Summer LeBelSports Editor
POSTED3 months ago
Athletic department may follow UT Tyler’s lead to move out of Division III
School administrators are considering applying for an adjustment in UTD’s NCAA standing, which would move the school from Division III to Division II.
The Comets joined Division III on a provisional basis in 1998, and the school was awarded full membership in the American Southwest Conference in 2002 after a probationary period. UTD recently hired a consultant to help the athletic department and decide whether or not to start the application process for the change. Gene Fitch, the vice president for Student Affairs, held a Q&A session about the potential change at a Student Government meeting on March 27 to gather public opinion.
UTD is the second-largest institution in the division in terms of enrollment, only behind New York University. In-conference rival UT Tyler applied to move up in February, leaving UTD and Sul Ross State as the only remaining public schools in the American Southwest Conference. Division II has a median enrollment of 2,485 and 52 percent of its institutions are public, as opposed to Division III, where the median enrollment is 1,748 and only 20 percent are public schools.
“This is actually one of the reasons we’re interested in this move,” Fitch said. “It more closely fits our demographic.”
If accepted, UT Tyler would join UT Permian Basin in the Lone Star Conference, and UTD would apply to join the same conference if the administration decides to go through with their plans, Fitch said. Division II conferences use the practice of regionalization, where schools focus on playing other teams near them, allowing for athletes to spend less time traveling, and therefore miss less class time.
The majority of the schools in the University of Texas system compete in Division I, including Austin, El Paso, Arlington, Rio Grande Valley and San Antonio. There is a potential opportunity for UTD to move up to the highest level in the future, but that isn’t in the school’s immediate plans, Fitch said.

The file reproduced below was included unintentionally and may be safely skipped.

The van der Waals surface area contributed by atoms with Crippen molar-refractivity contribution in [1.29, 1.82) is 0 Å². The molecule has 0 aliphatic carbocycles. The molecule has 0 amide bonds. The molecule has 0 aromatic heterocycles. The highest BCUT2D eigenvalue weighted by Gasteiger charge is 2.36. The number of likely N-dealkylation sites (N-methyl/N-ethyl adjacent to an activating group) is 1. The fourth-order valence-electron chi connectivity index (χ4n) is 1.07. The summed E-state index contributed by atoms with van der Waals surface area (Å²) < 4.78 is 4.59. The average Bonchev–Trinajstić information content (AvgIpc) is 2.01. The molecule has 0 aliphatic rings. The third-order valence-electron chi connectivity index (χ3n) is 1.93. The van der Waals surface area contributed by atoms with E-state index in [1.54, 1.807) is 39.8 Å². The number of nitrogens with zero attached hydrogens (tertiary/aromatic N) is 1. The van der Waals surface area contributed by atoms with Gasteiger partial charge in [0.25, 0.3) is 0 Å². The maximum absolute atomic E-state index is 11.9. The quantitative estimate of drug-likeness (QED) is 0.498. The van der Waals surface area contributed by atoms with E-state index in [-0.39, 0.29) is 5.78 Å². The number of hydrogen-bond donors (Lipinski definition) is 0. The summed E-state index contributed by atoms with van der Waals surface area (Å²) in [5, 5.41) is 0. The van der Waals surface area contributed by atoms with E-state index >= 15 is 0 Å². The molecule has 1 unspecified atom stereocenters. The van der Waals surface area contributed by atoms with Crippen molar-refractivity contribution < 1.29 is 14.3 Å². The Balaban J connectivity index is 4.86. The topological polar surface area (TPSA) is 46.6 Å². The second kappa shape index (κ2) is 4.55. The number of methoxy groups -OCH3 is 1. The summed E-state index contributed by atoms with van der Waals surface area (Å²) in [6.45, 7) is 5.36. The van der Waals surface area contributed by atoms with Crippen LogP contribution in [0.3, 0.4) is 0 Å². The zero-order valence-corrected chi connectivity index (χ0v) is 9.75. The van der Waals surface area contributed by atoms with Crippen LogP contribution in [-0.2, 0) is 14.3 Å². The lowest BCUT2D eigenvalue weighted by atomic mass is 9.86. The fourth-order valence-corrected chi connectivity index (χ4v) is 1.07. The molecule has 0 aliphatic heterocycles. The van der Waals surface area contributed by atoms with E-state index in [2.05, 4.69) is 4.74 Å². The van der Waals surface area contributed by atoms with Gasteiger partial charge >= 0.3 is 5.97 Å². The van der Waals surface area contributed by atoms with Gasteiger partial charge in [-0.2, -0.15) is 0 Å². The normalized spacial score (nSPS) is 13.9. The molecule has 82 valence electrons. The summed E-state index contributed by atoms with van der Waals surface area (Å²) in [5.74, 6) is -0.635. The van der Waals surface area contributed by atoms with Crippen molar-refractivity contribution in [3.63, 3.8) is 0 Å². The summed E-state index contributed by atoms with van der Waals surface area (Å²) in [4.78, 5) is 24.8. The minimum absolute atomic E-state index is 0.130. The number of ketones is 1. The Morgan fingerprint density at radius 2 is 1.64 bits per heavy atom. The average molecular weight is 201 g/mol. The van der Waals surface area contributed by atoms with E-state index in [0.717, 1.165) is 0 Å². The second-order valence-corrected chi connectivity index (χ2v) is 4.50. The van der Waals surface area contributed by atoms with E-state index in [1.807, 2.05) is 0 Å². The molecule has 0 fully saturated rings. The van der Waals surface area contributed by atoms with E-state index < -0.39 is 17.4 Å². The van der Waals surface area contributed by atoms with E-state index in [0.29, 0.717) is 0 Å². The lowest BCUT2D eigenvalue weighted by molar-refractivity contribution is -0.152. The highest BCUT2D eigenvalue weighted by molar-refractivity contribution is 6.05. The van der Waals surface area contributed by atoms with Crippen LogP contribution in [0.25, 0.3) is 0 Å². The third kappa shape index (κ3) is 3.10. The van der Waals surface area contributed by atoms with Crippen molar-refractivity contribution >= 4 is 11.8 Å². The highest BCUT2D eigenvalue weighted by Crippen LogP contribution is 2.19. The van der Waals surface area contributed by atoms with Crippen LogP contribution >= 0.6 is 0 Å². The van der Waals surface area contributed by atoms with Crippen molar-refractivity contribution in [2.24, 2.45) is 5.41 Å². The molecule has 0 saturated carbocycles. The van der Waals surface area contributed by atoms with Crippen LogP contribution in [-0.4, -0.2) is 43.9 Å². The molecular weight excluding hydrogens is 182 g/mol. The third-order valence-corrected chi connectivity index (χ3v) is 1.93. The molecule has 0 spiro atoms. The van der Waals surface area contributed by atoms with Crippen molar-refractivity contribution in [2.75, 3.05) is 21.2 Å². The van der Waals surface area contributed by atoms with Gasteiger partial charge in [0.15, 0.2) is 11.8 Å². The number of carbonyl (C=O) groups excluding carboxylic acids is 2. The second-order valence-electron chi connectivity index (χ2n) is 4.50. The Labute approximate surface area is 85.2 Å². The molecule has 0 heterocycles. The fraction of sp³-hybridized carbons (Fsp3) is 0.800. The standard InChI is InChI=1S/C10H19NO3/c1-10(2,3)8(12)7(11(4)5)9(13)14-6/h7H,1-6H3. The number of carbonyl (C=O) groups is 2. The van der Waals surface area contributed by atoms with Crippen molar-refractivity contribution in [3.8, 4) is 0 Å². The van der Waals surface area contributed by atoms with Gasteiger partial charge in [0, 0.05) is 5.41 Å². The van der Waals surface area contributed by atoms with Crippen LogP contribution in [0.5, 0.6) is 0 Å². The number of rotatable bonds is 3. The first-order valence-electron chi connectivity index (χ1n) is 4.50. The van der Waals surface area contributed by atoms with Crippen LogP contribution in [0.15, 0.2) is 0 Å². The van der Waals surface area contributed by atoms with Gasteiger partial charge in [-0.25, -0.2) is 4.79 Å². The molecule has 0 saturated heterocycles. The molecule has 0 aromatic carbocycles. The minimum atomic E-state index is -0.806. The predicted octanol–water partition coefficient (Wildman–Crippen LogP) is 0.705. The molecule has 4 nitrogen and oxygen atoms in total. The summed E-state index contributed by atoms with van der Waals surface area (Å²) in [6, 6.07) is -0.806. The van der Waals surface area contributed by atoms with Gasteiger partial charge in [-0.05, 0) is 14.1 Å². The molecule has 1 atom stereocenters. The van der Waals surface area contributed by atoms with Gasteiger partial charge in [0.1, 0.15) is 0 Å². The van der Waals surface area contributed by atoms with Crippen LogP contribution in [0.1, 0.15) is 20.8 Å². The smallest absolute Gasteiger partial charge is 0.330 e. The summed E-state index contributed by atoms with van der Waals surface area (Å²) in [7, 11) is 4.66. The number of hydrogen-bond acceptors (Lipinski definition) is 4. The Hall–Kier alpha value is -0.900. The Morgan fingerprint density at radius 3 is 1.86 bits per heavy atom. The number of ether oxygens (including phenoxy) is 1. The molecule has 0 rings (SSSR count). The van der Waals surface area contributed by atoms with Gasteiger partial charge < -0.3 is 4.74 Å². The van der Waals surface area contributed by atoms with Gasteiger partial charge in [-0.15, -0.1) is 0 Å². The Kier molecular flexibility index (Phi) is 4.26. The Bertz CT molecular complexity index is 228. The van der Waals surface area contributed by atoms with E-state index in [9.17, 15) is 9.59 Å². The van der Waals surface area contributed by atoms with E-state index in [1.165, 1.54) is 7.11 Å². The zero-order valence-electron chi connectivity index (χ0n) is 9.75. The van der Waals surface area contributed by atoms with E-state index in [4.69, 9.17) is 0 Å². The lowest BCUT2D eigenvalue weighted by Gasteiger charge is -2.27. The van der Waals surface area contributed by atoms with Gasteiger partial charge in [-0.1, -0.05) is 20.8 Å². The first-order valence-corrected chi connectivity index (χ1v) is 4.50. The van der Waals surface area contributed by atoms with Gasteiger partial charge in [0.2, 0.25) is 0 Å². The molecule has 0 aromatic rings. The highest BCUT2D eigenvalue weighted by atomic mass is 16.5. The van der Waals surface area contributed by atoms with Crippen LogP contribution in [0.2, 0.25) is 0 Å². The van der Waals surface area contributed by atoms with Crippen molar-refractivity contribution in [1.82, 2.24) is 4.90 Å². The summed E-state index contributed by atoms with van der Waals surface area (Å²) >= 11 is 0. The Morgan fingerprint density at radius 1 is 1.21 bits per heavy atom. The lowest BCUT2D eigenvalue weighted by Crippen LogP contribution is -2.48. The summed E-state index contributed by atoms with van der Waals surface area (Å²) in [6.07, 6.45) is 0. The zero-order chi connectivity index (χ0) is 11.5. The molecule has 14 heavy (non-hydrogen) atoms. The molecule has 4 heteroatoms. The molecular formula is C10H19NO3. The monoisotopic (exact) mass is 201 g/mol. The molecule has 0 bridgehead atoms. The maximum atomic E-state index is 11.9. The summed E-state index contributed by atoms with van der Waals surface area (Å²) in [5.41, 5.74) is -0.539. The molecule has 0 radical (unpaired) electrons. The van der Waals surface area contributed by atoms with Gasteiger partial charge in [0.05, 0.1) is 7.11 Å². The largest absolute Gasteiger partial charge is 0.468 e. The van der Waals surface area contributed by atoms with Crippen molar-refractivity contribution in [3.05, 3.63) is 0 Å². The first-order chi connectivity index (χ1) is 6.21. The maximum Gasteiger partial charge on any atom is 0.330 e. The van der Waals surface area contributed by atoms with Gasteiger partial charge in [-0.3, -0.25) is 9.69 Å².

“We really don’t fit either of those profiles,” he said. “Ultimately, my goal would be Division I, because that’s what we most closely match up with, but the NCAA requires you to go through Division II first.”
Both Division I and II schools award athletic scholarships, which UTD is currently not allowed to offer. UTD would have the equivalent of 108 full-time scholarships to give, which could be divided up as partial scholarships. That number is based on how many sports are available at UTD.
Scholarship money would not come directly from the students, Fitch said. However, the school would look into increasing the athletic fee, whether the school decides to move to Division II or not. The increase would cover the cost of facility upgrades and other necessary changes for the transition. The current athletic fee is $45 per semester, which has not changed since the school joined Division III in 1998.
“I just think after 20 years, it’s time that we do something,” Fitch said. “Our sports have been very competitive over the years. Our facilities, however, are inadequate.”
The Activity Center currently has only four locker rooms for 13 teams, two of which are dedicated to the basketball teams. In addition to changes to upgrade campus facilities, UTD would look into adding new sports, including track and field, both indoor and outdoor, Fitch said.
“(Football) would not be in our immediate request or proposal,” he said.
If the school does pursue the move, the deadline to apply for the 2019 school year would be Feb. 1, 2019. The NCAA would inform them of their decision by July 2019. After that, UTD would be on a three-year probationary period, during which the Comets could not compete for any championships.